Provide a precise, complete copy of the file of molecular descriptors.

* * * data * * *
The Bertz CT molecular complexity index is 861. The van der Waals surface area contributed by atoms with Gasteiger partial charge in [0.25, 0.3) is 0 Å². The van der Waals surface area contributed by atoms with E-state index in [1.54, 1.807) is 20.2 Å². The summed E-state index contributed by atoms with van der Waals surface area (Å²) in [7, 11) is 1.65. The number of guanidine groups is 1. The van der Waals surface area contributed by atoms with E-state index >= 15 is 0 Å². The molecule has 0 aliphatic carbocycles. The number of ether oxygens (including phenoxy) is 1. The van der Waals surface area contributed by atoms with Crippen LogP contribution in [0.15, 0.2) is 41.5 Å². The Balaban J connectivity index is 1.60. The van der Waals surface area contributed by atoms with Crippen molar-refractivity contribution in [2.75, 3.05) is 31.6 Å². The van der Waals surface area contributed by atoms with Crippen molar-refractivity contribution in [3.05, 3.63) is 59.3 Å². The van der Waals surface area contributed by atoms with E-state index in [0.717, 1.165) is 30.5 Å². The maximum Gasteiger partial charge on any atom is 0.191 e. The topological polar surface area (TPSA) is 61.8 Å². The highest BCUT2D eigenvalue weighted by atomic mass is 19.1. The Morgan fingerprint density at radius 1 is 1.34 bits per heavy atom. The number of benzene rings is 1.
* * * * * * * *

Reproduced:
The Bertz CT molecular complexity index is 861. The van der Waals surface area contributed by atoms with Gasteiger partial charge in [0.25, 0.3) is 0 Å². The van der Waals surface area contributed by atoms with E-state index in [1.54, 1.807) is 20.2 Å². The summed E-state index contributed by atoms with van der Waals surface area (Å²) in [7, 11) is 1.65. The number of guanidine groups is 1. The van der Waals surface area contributed by atoms with E-state index >= 15 is 0 Å². The molecule has 0 aliphatic carbocycles. The number of ether oxygens (including phenoxy) is 1. The van der Waals surface area contributed by atoms with Crippen LogP contribution in [0.15, 0.2) is 41.5 Å². The Balaban J connectivity index is 1.60. The van der Waals surface area contributed by atoms with Crippen molar-refractivity contribution in [2.75, 3.05) is 31.6 Å². The van der Waals surface area contributed by atoms with Crippen molar-refractivity contribution in [3.05, 3.63) is 59.3 Å². The van der Waals surface area contributed by atoms with E-state index in [0.717, 1.165) is 30.5 Å². The maximum Gasteiger partial charge on any atom is 0.191 e. The topological polar surface area (TPSA) is 61.8 Å². The highest BCUT2D eigenvalue weighted by atomic mass is 19.1. The Morgan fingerprint density at radius 1 is 1.34 bits per heavy atom. The number of benzene rings is 1.